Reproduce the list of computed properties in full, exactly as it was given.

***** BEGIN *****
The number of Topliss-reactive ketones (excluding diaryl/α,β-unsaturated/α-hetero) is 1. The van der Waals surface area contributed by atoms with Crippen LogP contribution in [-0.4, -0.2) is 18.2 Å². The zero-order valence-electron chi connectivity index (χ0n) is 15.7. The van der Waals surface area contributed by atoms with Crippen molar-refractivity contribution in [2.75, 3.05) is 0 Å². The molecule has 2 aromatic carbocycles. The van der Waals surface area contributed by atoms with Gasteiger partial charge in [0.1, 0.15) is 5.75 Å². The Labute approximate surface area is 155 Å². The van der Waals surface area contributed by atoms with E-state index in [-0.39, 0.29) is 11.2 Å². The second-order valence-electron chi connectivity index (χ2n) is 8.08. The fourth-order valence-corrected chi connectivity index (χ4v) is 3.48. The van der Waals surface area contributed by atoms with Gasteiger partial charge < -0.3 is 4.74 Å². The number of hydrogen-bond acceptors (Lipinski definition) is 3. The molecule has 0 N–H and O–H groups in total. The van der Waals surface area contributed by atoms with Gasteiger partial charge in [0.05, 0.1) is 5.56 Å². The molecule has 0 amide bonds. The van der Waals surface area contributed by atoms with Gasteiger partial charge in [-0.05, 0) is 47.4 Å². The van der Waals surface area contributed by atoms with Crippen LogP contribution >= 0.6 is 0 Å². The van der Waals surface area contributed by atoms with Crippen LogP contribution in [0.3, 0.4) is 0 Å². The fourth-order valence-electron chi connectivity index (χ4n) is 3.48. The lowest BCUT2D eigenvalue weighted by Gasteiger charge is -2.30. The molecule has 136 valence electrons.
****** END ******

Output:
The number of Topliss-reactive ketones (excluding diaryl/α,β-unsaturated/α-hetero) is 1. The van der Waals surface area contributed by atoms with Crippen LogP contribution in [-0.4, -0.2) is 18.2 Å². The zero-order valence-electron chi connectivity index (χ0n) is 15.7. The van der Waals surface area contributed by atoms with Crippen molar-refractivity contribution in [2.75, 3.05) is 0 Å². The molecule has 2 aromatic carbocycles. The van der Waals surface area contributed by atoms with Gasteiger partial charge in [0.1, 0.15) is 5.75 Å². The Labute approximate surface area is 155 Å². The van der Waals surface area contributed by atoms with E-state index in [-0.39, 0.29) is 11.2 Å². The second-order valence-electron chi connectivity index (χ2n) is 8.08. The fourth-order valence-corrected chi connectivity index (χ4v) is 3.48. The van der Waals surface area contributed by atoms with Gasteiger partial charge < -0.3 is 4.74 Å². The number of hydrogen-bond acceptors (Lipinski definition) is 3. The molecule has 0 N–H and O–H groups in total. The van der Waals surface area contributed by atoms with Gasteiger partial charge in [0.05, 0.1) is 5.56 Å². The molecule has 0 amide bonds. The van der Waals surface area contributed by atoms with Gasteiger partial charge in [-0.05, 0) is 47.4 Å². The van der Waals surface area contributed by atoms with Crippen LogP contribution >= 0.6 is 0 Å². The van der Waals surface area contributed by atoms with Crippen LogP contribution in [0.3, 0.4) is 0 Å². The fourth-order valence-electron chi connectivity index (χ4n) is 3.48. The lowest BCUT2D eigenvalue weighted by Gasteiger charge is -2.30. The molecule has 136 valence electrons.